Saturday, August 27, 2011
Saturday, May 07, 2011
Being that the only two posts of 2011 thus far have both come on the heels of tragedy, in a sense, I think it's time to lighten things up a bit.
Tonight we went to see Super at The Loft.
It's a little weird because it borrows from a few different genres, making it feel at times like a movie that doesn't know what it wants to be.
The excessively graphic violence is congruous with the comic book genre, for example, but perhaps the more tender, human moments make scenes where heads get bashed in or blown apart even harder to stomach. (For more relevant theorization on the topic of violence in film read "Masculinity as Excess in Vietnam Films" by Susan Jeffords.)
I was hoping the presence of Ellen Page (playing the side-kick) was an indicator that the film does something beyond typical Hollywood gender roles, (I'm thinking about Hard Candy) but...meh, not so much. The side kick is just that, a side kick. In this case Page's character, Libby, is played like an overly enthusiastic junior antihero-cum-sacrificial lamb. Liv Tyler plays a whore of circumstance who needs saving. Pretty predictable female roles.
What I do like, however, is that the film has some "heart," if you will. Frank, (played by Rainn Wilson of The Office fame), starts out as someone who can only recall two perfect moments in his life. By the end of the film things have not gone the way he wanted, but he gains something precious: he has collected an arsenal of perfect moments. He represents them in naive-style drawings but we aren't compelled to belittle them. Instead, we are brought to acknowledge that this really is the magic stuff of life: any chance we have to share and connect with others, a scene as quotidian (and moving) as a moment of affection between a person and their pet rabbit.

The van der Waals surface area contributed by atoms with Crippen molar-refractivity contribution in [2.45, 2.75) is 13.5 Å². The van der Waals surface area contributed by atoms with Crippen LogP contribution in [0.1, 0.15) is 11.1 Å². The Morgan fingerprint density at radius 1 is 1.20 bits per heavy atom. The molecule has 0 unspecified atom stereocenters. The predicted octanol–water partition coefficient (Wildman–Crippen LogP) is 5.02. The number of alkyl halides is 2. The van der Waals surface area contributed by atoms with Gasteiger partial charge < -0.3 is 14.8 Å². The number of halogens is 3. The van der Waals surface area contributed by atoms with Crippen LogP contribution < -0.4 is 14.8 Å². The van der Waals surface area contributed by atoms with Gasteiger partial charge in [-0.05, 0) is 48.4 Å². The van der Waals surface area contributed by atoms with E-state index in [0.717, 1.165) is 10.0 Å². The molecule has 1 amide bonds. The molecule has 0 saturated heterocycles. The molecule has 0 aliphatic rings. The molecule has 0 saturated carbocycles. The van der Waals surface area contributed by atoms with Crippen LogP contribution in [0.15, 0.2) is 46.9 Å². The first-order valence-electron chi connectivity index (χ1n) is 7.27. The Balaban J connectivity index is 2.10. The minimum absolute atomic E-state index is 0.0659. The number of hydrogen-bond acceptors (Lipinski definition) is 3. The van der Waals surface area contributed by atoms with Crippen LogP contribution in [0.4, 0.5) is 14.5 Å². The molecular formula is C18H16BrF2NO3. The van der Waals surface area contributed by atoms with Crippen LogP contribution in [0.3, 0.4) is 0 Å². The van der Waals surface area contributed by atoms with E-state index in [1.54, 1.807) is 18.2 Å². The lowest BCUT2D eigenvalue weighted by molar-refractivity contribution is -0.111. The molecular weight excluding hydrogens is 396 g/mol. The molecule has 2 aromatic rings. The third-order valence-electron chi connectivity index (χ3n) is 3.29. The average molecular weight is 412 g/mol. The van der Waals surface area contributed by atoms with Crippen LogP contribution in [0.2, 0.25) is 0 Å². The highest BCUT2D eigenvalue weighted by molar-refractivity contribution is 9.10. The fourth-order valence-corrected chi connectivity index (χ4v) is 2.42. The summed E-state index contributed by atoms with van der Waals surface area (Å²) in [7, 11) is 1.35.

Having seen this movie shortly after, Megamind, I have to wonder if the antihero is on the rise. I'd like to believe films like these are a sign of how collectively tired we are of oversimplified "bad guy/good guy" constructions in current-day dominant media representations related to war situations in which the United States is currently embroiled. I mean, I'd like to believe that.
Thursday, May 05, 2011
The person standing in the blue shirt is a a good friend of mine. A Ph.D. student and a gentle, non-violent guy. This is a photo of him being brutalized by the police. These are his words: "Yeah, we're fine. The cop seems to have had a good strategy. The first thing he did was smack me in the face and almost break my glasses. My automatic reaction was to try to pick them up off the ground, which made me break the chain... not to mention... that he was standing me up by my hair!"
There was no official warning to disperse. The cops just started right in with their violence.
Meanwhile, Tucson Police Chief Roberto Villasenor has stated that "No one was dragged, no one was pushed or forced, no injuries of any kind."